In my fictional world, magic is rampant. One branch of magic focuses specifically on creating artificial life based on the blueprints of extant beings. Though it may be 'artificial', even a team of medically trained professionals could not tell the difference between a naturally birthed creature (any creature) and a magically concocted one. All you need is the instructions, the magical components ('ingredients' you collect from killing beings), and sufficient training and attunement to this branch of magic.
My question is this: what does this do to the perceived value of life?
I'm not asking about the greedy sorts that would do anything for a buck. Nor am I asking about the pacifist types that think every bear and treant just needs a hug. I mean the average Joe.
If you learn that killing can bring about life (not to mention the meat, the pelts, the alchemical ingredients, and the obvious income that comes from all of this), is killing viewed the way we view it today?
The only limitation is that you cannot imbue them with personalities or memories. So you aren't 'bringing people back from the dead', you are creating new life from scratch.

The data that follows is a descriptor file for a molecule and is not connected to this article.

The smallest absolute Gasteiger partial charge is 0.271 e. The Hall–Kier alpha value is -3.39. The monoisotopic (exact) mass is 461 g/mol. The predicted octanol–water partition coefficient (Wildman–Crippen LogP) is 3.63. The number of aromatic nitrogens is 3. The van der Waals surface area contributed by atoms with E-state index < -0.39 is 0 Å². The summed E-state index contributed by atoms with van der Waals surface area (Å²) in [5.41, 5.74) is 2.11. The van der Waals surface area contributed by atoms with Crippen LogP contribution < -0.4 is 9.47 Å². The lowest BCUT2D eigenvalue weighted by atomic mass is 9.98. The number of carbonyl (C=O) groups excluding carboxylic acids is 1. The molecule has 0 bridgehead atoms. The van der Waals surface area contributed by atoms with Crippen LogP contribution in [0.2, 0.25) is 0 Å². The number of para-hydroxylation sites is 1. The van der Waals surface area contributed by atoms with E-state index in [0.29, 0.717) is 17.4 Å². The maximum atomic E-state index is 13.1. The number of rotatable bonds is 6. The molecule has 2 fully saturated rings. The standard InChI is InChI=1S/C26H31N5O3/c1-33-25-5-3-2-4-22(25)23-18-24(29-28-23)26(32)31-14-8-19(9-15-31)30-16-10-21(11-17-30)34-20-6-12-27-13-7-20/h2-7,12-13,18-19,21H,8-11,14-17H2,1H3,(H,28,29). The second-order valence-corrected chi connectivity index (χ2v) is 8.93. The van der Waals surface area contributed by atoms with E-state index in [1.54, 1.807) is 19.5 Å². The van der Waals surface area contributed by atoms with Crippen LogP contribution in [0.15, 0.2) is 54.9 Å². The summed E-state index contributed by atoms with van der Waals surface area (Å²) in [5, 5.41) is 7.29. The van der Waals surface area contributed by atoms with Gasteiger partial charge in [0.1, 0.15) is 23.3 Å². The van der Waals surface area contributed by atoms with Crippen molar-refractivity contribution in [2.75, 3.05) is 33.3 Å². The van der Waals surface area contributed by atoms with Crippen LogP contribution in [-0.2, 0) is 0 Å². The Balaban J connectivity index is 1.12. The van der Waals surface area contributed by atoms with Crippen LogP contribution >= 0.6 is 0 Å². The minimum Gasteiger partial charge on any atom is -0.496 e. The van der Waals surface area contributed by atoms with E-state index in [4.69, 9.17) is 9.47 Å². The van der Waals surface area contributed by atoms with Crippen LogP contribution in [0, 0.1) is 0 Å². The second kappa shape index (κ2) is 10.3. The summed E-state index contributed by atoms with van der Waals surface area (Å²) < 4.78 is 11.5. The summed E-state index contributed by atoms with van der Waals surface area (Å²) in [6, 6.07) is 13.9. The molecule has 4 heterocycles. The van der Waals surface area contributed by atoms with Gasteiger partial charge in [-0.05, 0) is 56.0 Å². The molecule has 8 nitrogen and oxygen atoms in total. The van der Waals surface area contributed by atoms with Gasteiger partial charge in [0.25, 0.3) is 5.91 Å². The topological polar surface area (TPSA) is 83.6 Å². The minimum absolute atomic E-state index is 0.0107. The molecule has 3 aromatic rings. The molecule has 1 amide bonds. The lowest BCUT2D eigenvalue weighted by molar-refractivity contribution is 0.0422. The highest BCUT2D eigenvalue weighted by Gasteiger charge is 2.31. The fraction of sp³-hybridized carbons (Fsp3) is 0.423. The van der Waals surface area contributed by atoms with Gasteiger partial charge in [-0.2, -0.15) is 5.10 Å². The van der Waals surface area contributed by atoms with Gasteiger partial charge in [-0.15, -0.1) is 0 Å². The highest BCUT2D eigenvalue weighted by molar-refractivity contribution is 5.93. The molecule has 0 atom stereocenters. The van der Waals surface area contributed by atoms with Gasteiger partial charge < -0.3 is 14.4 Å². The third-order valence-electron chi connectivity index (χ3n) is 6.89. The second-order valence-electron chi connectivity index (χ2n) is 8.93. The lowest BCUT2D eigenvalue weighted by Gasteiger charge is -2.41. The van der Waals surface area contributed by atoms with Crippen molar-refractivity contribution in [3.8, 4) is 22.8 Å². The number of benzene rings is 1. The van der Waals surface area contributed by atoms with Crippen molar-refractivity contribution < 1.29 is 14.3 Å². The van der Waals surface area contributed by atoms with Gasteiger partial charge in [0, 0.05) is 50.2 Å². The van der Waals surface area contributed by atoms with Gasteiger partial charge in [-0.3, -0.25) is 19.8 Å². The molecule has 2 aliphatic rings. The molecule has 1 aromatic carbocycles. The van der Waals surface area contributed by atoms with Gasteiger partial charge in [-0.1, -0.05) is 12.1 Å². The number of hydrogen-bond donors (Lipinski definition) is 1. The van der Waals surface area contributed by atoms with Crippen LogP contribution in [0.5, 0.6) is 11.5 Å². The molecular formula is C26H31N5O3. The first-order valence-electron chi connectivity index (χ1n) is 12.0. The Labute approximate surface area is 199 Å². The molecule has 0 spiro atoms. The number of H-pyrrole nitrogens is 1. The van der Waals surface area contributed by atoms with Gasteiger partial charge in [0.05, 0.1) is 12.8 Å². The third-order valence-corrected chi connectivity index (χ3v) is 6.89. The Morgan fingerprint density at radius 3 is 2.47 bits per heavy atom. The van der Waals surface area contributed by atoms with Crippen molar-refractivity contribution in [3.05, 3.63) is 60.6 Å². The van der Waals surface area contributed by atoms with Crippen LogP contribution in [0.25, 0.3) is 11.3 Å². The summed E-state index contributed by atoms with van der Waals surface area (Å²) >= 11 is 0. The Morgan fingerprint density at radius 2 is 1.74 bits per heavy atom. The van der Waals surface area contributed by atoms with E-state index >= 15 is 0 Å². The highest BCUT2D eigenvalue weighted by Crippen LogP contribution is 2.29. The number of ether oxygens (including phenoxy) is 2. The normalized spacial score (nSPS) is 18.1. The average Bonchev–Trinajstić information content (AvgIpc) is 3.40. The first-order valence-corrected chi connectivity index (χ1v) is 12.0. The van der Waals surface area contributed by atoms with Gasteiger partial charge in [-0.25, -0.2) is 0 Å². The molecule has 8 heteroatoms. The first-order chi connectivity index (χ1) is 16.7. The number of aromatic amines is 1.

When a being is created, they are 'born'. So a cat created would be a day old kitten, a dog created would be a day old puppy, etc. The natural instincts are the same, the learning curves are the same, the 'preprogrammed' reactions are all identical, as if they were just birthed naturally.
Let me give a few examples of why I believe life would be less valued.
A woman is declared barren (she cannot get pregnant, or cannot bring a pregnancy to term and therefore live birth). Her husband comforts her by going to a local mage and crafting a child for them to raise as their own.
A man kills his neighbours child (accident or not, it's irrelevant). The case is brought to a judge, and the man offers to have a new child crafted to replace the child already lost.
A goat farmer is getting sick and tired of that wolf pack always attacking his herd. So he takes the ingredients from the leftover goats to the mage and has him create a pack of guard dogs he can raise. He teaches the dogs to fight off anything that comes near his goats, other than the farmer, of course.
Is life valued as it was? Or is a life worth only the ingredients needed to create a new one?